Halibut Cove Lagoon is a semi-enclosed embayment about 0.7 miles (1 km) wide at the head of Halibut Cove on the southeast shore of Kachemak Bay on the Kenai Peninsula, about 20 miles (32 km) northeast of Seldovia and 13 miles (21 km) southeast of Homer, Alaska. The lagoon was named after Halibut Cove and was first published by the U.S. Geological Survey in 1961. The lagoon has depths reaching 230 feet (70 m) but is isolated at low tides by a gravel bar at the edge of an alluvial fan which reduces the entrance to a swift shallow stream. At high water, the navigable entrance channel is not well defined and requires local knowledge. A public dock at the south end of the lagoon is used by local boaters and water taxis delivering adventurers to a roadless Kachemak Bay State Park. The south side of Kachemak Bay is of great interest to geologists because the bedrock is exposed, unlike the north side of the bay where most of the bedrock is buried under glacial till. Alaska’s gulf coast is underlain by two parallel geological accretionary terranes, the Wrangellia composite terrane consisting of the Peninsular, Wrangellia, and Alexander terranes, and the Chugach-Prince William terrane. During much of the Mesozoic, the two formed a magmatic arc and accretionary wedge, respectively, above a circum-Pacific subduction zone. The south side of Kachemak Bay is part of the Chugach-Prince William terrane and forms a group of rocks called the McHugh Complex. This is a tectonic mélange consisting mostly of argillite, greywacke, chert including radiolarian chert, and basalt. The western and eastern shorelines of Halibut Cove Lagoon, with the exception of the alluvial fan at the mouth of Halibut Creek, are composed of basalt and chert. The head of the lagoon is composed predominantly of gray, gray-green, and dark-green weakly metamorphosed siltstone, greywacke, arkose, and sandstone. Halibut Creek starts at the terminus of two unnamed tributary cirque glaciers that once joined with Grewingk Glacier but are now isolated. The tributaries merge and flow for about 8.5 miles (14 km) generally west-northwest to Halibut Cove. The sediment load of this stream during the recent retreat of the glaciers was deposited as a delta that forms Halibut Cove Lagoon and restricts ocean circulation.
The earliest evidence of people inhabiting Kachemak Bay is about 3,000 years old. These people arrived from Kodiak with many of the same tools and culture as the Iñupiat and are called the Kachemak Tradition. They lived in coastal settlements and hunted caribou, moose, bears, and sea mammals. They also caught fish, birds, and mollusks. Round or oval stone lamps and realistic human figures of carved stone have been found. Rock paintings attributed to the culture were generally highly stylized representations of men and animals. Little is known of the earliest dwellings, but in later periods of occupation, they built semi-subterranean dwellings of stones and whale vertebrae. The people of the Kachemak Tradition seem to have abandoned Kachemak Bay by about 1000 AD at which time the population was supposedly replaced by in-migrating groups of ancestral Dena’ina Athapaskans. The Denaʼina are the only Northern Athabascan group to live on saltwater and a relatively abundant food supply allowed them to adopt a mostly sedentary lifestyle. Archaeological work at an ancient village site near Halibut Cove called Soonoondra suggests that the Dena’ina occupied Kachemak Bay for the last 1,000 years. Seals were the most important species hunted in Kachemak Bay, and sea lions, sea otters, porpoises, and beluga whales were also taken. The Dena’ina fished for salmon by using weirs or structures to dip-net passing fish, but most salmon fishing took place in streams or lakes. In addition to salmon, deep-sea fish were caught, especially halibut and cod, and they would travel long distances to dig clams. In 1786, Grigory Shelikhov of the Shelikhov-Golikov Company sent a party under Vasilli Malakhov to attack the Kenai Peninsula Dena’ina in retaliation for their part in a battle on Shuyak Island in the Kodiak Archipelago. Malakhov established Alexander Redoubt in Kachemak Bay at present-day Nanwalek. In 1789, Gerasim Izmailov entered Cook Inlet and explored Kachemak Bay, and an island in Halibut Cove is named after him. In 1794, the Russians attacked Soonoondra, took many young girls and women back to the fort, and kept them as wives. European diseases eventually decimated the Dena’ina, and along with cultural changes, their population dwindled.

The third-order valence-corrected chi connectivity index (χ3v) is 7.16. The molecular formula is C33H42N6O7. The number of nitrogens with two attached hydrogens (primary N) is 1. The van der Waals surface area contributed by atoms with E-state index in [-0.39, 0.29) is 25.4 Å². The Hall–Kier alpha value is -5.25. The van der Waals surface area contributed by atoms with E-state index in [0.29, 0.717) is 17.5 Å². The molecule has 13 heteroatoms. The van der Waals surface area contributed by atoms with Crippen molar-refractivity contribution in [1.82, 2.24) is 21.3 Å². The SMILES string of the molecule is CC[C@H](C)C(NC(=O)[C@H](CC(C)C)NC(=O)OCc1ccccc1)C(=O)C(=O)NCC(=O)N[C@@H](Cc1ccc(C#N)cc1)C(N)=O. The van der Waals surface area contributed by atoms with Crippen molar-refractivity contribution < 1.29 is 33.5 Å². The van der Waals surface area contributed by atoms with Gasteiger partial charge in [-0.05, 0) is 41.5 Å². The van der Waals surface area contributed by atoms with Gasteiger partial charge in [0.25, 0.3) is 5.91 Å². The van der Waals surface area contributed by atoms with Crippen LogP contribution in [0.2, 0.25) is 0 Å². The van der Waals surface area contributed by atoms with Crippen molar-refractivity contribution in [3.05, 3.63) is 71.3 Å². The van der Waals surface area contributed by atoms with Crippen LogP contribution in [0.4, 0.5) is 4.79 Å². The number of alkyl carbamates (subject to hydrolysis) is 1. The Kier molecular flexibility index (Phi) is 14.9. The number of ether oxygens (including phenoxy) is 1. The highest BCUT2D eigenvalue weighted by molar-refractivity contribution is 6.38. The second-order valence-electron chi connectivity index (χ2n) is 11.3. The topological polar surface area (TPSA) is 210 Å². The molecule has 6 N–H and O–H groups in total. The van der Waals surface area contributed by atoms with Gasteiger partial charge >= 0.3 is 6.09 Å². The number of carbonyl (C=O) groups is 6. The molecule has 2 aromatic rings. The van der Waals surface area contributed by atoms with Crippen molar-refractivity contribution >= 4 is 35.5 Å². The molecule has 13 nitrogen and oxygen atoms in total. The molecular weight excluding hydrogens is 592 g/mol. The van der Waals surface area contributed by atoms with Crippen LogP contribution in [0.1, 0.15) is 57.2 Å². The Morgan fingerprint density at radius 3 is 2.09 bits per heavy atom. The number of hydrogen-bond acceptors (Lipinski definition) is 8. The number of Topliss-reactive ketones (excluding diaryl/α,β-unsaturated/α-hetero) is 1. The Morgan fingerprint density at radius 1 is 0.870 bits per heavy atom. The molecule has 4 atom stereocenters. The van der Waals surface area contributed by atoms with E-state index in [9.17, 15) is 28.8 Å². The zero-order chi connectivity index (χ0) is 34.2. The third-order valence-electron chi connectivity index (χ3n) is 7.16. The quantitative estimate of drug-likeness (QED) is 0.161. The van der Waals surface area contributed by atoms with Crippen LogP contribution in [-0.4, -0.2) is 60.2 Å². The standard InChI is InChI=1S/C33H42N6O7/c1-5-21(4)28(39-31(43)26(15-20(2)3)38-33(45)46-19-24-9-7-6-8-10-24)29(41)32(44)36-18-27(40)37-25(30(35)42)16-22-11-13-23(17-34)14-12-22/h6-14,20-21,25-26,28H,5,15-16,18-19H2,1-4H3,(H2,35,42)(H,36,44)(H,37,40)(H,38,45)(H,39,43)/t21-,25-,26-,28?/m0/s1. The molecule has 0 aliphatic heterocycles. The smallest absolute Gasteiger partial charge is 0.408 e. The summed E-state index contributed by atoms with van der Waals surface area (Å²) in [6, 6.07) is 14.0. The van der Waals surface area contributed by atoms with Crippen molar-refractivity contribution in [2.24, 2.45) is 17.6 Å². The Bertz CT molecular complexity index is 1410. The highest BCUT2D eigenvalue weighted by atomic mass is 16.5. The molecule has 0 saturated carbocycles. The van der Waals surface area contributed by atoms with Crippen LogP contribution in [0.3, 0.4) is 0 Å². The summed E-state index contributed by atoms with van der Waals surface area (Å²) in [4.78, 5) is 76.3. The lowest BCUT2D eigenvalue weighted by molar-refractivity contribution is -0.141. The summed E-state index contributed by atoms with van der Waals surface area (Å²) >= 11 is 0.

During the late 1800s and early 1900s, both Dena’ina and Euro-Americans in Kachemak Bay fished for Pacific herring on a small-scale subsistence basis. Herring spawned in the extensive eelgrass beds along the shores of Halibut Cove and Halibut Cove Lagoon, and Chinook salmon, pods of beluga whales, and harbor seals fed on the herring. In 1914, the massive abundance of herring in Halibut Cove resulted in the first commercial herring fishery. The industry grew slowly until 1917 when the U.S. government successfully introduced a new method of processing herring called Scotch curing. In 1918, the industry boomed largely because of the new curing method, and there were 36 herring salteries and reduction plants in Alaska, with 15 in Kachemak Bay. From 1919 to 1926, the number of plants in Lower Cook Inlet increased to 32, and many of these were located in Halibut Cove. The fishery ended in 1928 when the herring population collapsed and the salteries stopped operating. Possible causes for the collapse include overfishing and pollution of the spawning areas. Large purse seines and gillnets were used to catch fish before they could reproduce, and the salteries dumped fish waste on the beaches and in shallow waters destroying spawning habitat. The herring crash was commercially and ecologically catastrophic. The last herring plant was gone by 1930 and the herring fishery in Lower Cook Inlet never recovered. Halibut Cove Lagoon and other shallow embayments in Kachemak Bay once had extensive eelgrass beds, an essential habitat that supported a high abundance and diversity of marine fishes and invertebrates. Eelgrass also provides other important ecological functions such as oxygen production, nutrient recycling, erosion control, and contaminant filtration. In Alaska, eelgrass is often the preferred spawning substrate for the Pacific herring and provides a rearing habitat in spring and summer for many other commercial and forage fish species. Steller sea lions, seals, porpoises, belugas, and many species of birds ate large quantities of the fish as well as eggs that female herring deposited on eelgrass in the spring. The discarded fish waste from the salteries likely caused eutrophication of the poorly flushed embayments, effectively destroying the eelgrass habitat. Read more here and here. Explore more of Halibut Cove Lagoon here: